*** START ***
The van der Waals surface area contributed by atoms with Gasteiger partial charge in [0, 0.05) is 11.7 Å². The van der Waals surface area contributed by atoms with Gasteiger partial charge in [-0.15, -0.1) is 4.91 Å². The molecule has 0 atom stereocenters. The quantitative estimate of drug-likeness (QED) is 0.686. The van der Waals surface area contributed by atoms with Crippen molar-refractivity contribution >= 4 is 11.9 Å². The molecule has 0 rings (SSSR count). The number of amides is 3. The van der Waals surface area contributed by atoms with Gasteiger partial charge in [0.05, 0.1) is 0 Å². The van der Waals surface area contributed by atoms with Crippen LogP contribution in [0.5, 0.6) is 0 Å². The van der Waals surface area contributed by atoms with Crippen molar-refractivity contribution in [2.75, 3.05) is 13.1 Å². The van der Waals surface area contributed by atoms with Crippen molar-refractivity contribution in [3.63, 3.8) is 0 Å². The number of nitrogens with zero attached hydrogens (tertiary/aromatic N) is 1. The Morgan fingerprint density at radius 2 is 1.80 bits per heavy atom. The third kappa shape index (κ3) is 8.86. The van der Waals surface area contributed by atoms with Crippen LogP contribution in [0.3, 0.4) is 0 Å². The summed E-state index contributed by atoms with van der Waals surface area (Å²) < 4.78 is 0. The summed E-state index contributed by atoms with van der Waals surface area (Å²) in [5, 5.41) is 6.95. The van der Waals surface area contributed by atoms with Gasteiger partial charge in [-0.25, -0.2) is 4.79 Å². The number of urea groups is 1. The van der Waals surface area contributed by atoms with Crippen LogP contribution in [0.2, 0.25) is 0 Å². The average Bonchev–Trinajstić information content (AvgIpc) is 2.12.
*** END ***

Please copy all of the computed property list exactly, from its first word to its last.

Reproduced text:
The van der Waals surface area contributed by atoms with Gasteiger partial charge in [0, 0.05) is 11.7 Å². The van der Waals surface area contributed by atoms with Gasteiger partial charge in [-0.15, -0.1) is 4.91 Å². The molecule has 0 atom stereocenters. The quantitative estimate of drug-likeness (QED) is 0.686. The van der Waals surface area contributed by atoms with Crippen molar-refractivity contribution >= 4 is 11.9 Å². The molecule has 0 rings (SSSR count). The number of amides is 3. The van der Waals surface area contributed by atoms with Gasteiger partial charge in [0.05, 0.1) is 0 Å². The van der Waals surface area contributed by atoms with Crippen LogP contribution in [0.5, 0.6) is 0 Å². The van der Waals surface area contributed by atoms with Crippen molar-refractivity contribution in [2.75, 3.05) is 13.1 Å². The van der Waals surface area contributed by atoms with Crippen molar-refractivity contribution in [3.63, 3.8) is 0 Å². The number of nitrogens with zero attached hydrogens (tertiary/aromatic N) is 1. The Morgan fingerprint density at radius 2 is 1.80 bits per heavy atom. The third kappa shape index (κ3) is 8.86. The van der Waals surface area contributed by atoms with Crippen LogP contribution in [0.3, 0.4) is 0 Å². The summed E-state index contributed by atoms with van der Waals surface area (Å²) < 4.78 is 0. The summed E-state index contributed by atoms with van der Waals surface area (Å²) in [5, 5.41) is 6.95. The van der Waals surface area contributed by atoms with Gasteiger partial charge in [-0.25, -0.2) is 4.79 Å². The number of urea groups is 1. The van der Waals surface area contributed by atoms with Crippen LogP contribution in [0.2, 0.25) is 0 Å². The average Bonchev–Trinajstić information content (AvgIpc) is 2.12.